Amaurosis fugax is a condition in which a person’s eyes do not get enough blood flow, and they cannot see out of one or both eyes.
The disease is a symptom of an underlying problem, such as a blood clot or insufficient blood flow to the blood vessels that supply the eye.
Amaurosis fugax is also called transient monocular blindness, transient monocular visual loss, or temporary vision loss.
What are the symptoms of fleeting amaurosis?
When a person has fleeting amaurosis, their vision may suddenly appear clouding. This temporary effect can last from a few seconds to several minutes.
Often, fleeting amaurosis is a symptom of transient ischemic attack (TIA).
Other symptoms associated with transient ischemic attacks include temporary blindness, difficulty speaking, drooping on one side of the face, and sudden weakness on one side of the body.
Amaurosis occurs when blood flow is blocked to the central retinal artery that supplies blood to the eyes. A common cause of fleeting amaurosis is a blockage of blood flow to the eye by a piece of atherosclerotic plaque or a blood clot.
Risk factors include a history of heart disease, high blood pressure, high cholesterol, smoking, or alcohol or cocaine abuse.
Other underlying causes of the disease include:
- brain tumor
- head injury
- history of multiple sclerosis
- history of lupus erythematosus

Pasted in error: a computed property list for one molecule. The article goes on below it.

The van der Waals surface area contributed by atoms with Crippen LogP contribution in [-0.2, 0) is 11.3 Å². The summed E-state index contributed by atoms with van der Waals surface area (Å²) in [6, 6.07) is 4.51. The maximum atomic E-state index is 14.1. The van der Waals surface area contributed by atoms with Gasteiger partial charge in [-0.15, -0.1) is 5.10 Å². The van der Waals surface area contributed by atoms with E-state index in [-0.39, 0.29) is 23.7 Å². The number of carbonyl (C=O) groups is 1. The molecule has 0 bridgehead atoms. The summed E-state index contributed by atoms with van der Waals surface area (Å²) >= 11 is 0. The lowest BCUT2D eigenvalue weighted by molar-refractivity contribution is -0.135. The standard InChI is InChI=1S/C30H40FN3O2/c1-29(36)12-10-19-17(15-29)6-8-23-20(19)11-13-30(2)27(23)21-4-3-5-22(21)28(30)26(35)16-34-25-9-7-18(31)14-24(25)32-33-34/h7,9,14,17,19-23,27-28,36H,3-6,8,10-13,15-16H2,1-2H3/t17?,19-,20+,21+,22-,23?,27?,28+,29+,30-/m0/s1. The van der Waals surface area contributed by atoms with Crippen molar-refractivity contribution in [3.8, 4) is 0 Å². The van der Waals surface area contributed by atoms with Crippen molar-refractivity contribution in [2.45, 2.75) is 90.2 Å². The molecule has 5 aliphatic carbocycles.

- optic neuritis, which is inflammation of the optic nerve
Transient amaurosis can be caused by diseases that affect the nervous system and blood flow to the head. Other possible causes include temporary blindness due to vasospasm, in which the blood vessels in the eye suddenly constrict, restricting blood flow. Strenuous exercise, running, and sexual intercourse can all cause vasospasm.
What are the treatments?
Treatment for amaurosis fugax involves identifying and treating the underlying medical condition. If the disease is linked to high cholesterol levels or blood clots, this indicates that a person is at increased risk for stroke.
- Blood thinners, such as aspirin or warfarin (Coumadin);
- surgery is known as carotid endarterectomy, in which a doctor will ‘clean out’ plaque potentially blocking the carotid arteries;
- medicines to lower blood pressure.
In addition to these medical treatments, a doctor will recommend non-drug treatments:
- abstain from eating foods high in fat, such as fried, processed, or fast foods,
- stop smoking;
- exercise at least 30 minutes a day most days of the week;
- manage chronic diseases like diabetes, high blood pressure, or high cholesterol.
How is amaurosis diagnosed?
Your doctor will then perform a physical exam, including an eye exam. Your doctor may also order tests, which may include:
- imaging scans to identify blockages or damage to blood vessels in your eyes;
- blood tests to determine your cholesterol level as well as the likelihood of blood clotting;
- an electrocardiogram to identify irregularities in your heartbeat that could lead to fleeting amaurosis.
A doctor will consider your symptoms, age, and general health when diagnosing amaurosis and temporary vision loss.
What are the complications of amaurosis?
Although amaurosis is a short-lived condition that causes symptoms that last from a few minutes to an hour, it is often a worrying indicator of an underlying disease.
This includes an increased risk of stroke, which can be fatal. If people ignore these signs, they are at risk for more severe complications.
What is the prognosis of amaurosis?
Amaurosis is a concerning symptom, as it may indicate a high likelihood of a person having a stroke.
In the case of transient ischemic attack, the earlier the disease is treated, the fewer serious complications there will be.